Cooling down from a workout session is as important to any training program as the workout itself. Muscles, joints, and tendons get stressed from continuous exercise, and if the body doesn’t have a chance to recuperate, there’s a higher chance of injury or fatigue.
“Recovery helps bring the body back to a resting state,” says Tristan Rice, a performance specialist at EXOS.
The most effective way to heal after a workout or a couple of intense training days is through active recovery — applying techniques that reduce inflammation, increase blood flow, and soothe the muscles that were worked during training.
Active recovery can be applied to any fitness level and in any setting — and the more consistently it’s done, the better prepared your body will be for future training sessions.
Use these tips to get the most of your active recovery session.
On non-training days, keep your heart rate moderately elevated, somewhere between a casual walk and a typical workout outside or do low-impact cardio inside the gym. This creates a more balanced weekly exercise routine, moving away from the disparity of training-day highs and off-day lows, explains Tiffany Grimm, a solutions manager at EXOS.
“It keeps your body in a rhythm and your heart rate at a healthy active pace,” Grimm says.
The same method applies to a single workout. Practicing a less-intense version of your cardio workout routine can help muscles ease into a resting mode, instead of crashing after the work is done.
Incorporate recovery tools.
Simple recovery tools, such as tennis balls, massage sticks, and foam rollers, can be used to penetrate muscle tissue and target specific parts of the body that were trained or stressed in the workout session.
“When you reduce these physical markers of stress, you’ll feel less sore and will perform at a higher level within the next 24 to 48 hours,” says Rice.
More tech-savvy products, such as Hyperice vibrating equipment, creates a local vibration that increases circulation and blood flow, which helps relieve muscle stiffness and soreness. It can also prime the body for a tough workout by activating specific areas, explains Grimm.
Apply a fair workout-to-recovery ratio.
The length and intensity of your workout will determine the length of your recovery. If the recovery is too long, it can counteract some of the benefits from the training session.
“If you don’t train often enough, then you won’t get stronger or fitter,” says Rice.
A day off from an intense training program might involve 20-30 minutes of non-impact cardio, like using an elliptical or stationary bike or swimming, followed by 20-30 minutes of self-massage and mobility work, such as stretching. Then, end with 10-15 minutes in a cold tub or cold shower, or alternate hot and cold tubs, says Rice.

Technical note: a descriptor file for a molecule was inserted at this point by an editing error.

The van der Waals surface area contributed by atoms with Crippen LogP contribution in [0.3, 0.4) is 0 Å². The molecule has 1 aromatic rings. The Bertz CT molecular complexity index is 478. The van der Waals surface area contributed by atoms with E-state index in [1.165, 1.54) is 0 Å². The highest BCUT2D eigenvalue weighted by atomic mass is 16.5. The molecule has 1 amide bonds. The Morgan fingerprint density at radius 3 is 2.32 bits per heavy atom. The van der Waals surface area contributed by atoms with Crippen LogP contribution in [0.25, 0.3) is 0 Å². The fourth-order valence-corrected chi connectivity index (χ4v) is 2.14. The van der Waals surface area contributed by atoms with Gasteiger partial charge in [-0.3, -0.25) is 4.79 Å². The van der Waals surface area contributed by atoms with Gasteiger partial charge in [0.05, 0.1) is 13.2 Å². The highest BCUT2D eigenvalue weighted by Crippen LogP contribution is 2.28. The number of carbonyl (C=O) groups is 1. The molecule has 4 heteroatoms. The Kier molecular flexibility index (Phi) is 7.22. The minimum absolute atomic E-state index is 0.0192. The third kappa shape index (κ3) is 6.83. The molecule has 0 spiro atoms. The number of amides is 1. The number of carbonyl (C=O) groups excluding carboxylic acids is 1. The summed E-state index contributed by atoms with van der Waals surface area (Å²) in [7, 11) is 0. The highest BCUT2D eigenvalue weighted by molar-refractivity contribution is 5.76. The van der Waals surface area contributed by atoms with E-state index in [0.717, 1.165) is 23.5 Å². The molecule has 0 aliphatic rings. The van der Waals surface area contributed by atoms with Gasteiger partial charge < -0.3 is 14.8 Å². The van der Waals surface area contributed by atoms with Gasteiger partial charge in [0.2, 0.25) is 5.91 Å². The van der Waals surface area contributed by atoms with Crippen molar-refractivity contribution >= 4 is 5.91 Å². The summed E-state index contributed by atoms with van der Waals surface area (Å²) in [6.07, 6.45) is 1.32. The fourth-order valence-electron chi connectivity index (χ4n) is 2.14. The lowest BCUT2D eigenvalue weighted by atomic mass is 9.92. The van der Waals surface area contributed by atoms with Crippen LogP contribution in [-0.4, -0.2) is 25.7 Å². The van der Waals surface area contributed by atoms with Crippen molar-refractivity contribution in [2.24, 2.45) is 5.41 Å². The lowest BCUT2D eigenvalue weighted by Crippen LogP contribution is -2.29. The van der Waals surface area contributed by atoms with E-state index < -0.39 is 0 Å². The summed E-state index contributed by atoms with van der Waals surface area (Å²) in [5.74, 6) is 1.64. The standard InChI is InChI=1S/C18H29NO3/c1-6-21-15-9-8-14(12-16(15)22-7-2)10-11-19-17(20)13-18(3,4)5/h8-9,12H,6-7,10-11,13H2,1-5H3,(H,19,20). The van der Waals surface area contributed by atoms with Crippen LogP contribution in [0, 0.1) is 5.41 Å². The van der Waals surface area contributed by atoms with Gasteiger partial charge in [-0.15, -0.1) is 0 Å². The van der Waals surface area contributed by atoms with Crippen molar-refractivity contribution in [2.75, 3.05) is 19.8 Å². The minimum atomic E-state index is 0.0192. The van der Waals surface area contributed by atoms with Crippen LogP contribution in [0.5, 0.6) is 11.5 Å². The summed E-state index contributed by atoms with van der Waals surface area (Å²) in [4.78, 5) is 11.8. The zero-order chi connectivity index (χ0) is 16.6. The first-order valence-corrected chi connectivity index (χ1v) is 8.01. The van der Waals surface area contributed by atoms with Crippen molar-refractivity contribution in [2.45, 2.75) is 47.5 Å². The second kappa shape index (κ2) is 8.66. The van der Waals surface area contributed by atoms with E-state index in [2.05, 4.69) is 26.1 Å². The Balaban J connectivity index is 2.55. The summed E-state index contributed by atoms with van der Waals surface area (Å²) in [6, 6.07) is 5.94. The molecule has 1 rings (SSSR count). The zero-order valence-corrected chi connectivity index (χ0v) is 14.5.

“You’re still moving, but it’s unweighted and non-impact,” he says.
After a single workout session, adding just 5-10 minutes of stretching, yoga, or self-massage quickens muscle recovery.
While much of active recovery deals with targeting the physical aspects of stress, it’s just as important to manage the psychological ones. Meditation and breathwork help build mental endurance.
“You’re building your resilience…your ability to ward off stress,” says Grimm.
Incorporating the outdoors into your recovery can lift your mood and help you focus on your current surroundings. Rice encourages his clients to go for a bike ride around the neighborhood, take a hike, or play sports with their kids, anything that keeps them moving enough to moderately elevate their heart rate.
Another, more direct, method is finding activities that force your mind back to the present. “When you’re sitting in a cold tub or taking a cold shower, you don’t have any choice but to focus on the current moment,” says Rice.
Focus on sleep and nutrition.
Eating and sleeping are passive activities, meaning they’re naturally done each day. By proactively consuming foods that fuel the body and practicing consistent sleep habits, these activities become a vital part of your active recovery routine.
Make sure to eat a snack with a blend of quality protein and carbohydrates within 30 minutes of your workout to help rebuild glycogen stores in the muscles, recommends Rice, who suggests yogurt and granola or a protein shake with a banana.
He says, “Nutrition gives you an opportunity to rebuild stronger.”
EXOS believes in using safe, high-quality products. That’s why we recommend Hyperice products. To learn more, visit hyperice.com.
About the AuthorMore Content by Lauren Katims